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Interventions targeting air travellers early in the pandemic may delay local outbreaks of SARS-CoV-2.

Dr. Sam Clifford
Dr. Carl AB Pearson
Assist. Prof. Petra Klepac
Mr Kevin van Zandvoort
Mr. Billy Quilty
Assoc. Prof. Rosalind Eggo
Assoc. Prof. Stefan Flasche
Other members of CMMID at LSHTM

Interventions for infected travellers may delay or prevent an outbreak of SARS-CoV-2 in the destination country, such as

  1. Exit screening: looking for symptoms (e.g. cough, fever) at the start airport
  2. Entry screening: looking for symptoms (e.g. cough, fever) at the destination airport
  3. Sensitisation: e.g. instructions for travellers on what to do if they become ill

Given the scenario set out in the panel, this simulation calculates the likely delay to an outbreak. We present the minimum length of the delay that is seen in 97.5%, 75%, 50%, 25% and 2.5% of simulations. In cases where the plot is a line at or close to 0%, this indicates that the delays are less than one day in length. As traveller sensitisation becomes more effective, the simulate percentage of outbreaks completely delayed (i.e. averted) increases.

Here we make the simplifying assumption that the arrival rate is constant over time, which may not be appropriate as an outbreak progresses. As the outbreak continues, it may be more useful to account for the transmission of the disease not just at its source but in locations that it spreads to. We are developing new mathematical models to more accurately reflect that the number of infected travellers will likely increase over time in the absence of any travel restrictions.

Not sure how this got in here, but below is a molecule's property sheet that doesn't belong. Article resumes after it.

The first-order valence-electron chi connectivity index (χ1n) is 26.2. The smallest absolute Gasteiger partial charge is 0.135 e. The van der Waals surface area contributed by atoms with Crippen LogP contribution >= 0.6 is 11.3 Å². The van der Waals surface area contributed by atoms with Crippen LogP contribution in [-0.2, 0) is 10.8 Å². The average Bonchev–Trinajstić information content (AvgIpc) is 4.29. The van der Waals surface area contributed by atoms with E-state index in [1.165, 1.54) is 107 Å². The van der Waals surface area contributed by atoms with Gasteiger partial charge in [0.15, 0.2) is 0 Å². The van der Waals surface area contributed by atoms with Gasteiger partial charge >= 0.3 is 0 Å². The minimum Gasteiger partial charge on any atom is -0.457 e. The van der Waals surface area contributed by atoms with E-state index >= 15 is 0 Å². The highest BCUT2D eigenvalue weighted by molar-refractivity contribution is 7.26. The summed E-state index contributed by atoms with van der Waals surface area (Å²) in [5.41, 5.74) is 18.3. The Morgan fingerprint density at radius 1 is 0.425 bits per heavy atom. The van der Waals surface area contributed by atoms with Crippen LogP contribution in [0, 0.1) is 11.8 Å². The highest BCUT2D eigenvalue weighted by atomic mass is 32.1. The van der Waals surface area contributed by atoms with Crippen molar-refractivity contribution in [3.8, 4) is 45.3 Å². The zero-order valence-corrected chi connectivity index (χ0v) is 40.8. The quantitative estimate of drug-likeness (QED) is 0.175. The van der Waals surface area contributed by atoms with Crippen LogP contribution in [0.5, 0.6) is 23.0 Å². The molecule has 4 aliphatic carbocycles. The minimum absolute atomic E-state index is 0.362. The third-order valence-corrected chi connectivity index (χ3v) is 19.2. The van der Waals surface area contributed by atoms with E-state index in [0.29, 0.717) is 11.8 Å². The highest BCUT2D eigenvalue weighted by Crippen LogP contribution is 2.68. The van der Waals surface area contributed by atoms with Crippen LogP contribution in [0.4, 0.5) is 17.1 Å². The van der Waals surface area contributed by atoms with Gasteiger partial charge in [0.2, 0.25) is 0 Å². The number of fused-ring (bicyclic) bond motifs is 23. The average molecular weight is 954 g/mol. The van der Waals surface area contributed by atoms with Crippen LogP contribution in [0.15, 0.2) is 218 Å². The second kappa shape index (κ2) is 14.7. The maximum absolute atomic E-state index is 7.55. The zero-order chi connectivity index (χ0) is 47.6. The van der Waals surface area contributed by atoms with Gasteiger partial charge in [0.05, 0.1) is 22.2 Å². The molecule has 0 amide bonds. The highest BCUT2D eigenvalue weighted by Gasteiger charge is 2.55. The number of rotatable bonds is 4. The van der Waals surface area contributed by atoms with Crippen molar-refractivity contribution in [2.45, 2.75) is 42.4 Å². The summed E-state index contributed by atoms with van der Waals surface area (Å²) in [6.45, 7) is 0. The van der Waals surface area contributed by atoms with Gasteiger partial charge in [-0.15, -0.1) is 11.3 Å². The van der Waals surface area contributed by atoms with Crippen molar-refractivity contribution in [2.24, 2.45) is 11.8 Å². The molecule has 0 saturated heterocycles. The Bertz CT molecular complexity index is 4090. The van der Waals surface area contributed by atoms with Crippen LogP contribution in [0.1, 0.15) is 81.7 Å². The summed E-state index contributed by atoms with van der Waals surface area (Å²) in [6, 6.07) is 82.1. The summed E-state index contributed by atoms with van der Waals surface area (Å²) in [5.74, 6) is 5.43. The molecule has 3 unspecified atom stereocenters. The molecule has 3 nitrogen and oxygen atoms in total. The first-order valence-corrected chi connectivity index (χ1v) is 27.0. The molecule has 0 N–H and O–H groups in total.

These results are based on a stochastic simulation, which may take a few seconds to run, and there may be small variations in the calculated delay when the same parameters are used twice.

This repository contains the code for a medRχiv preprint looking at whether or not syndromic screening and traveller sensitisation can delay an outbreak. The app is deployed at The code is provided as-is, in order to demonstrate the application of the model. As the article is currently in pre-print status, it has not yet completed the peer review process and may be updated on the recommendations of reviewers.


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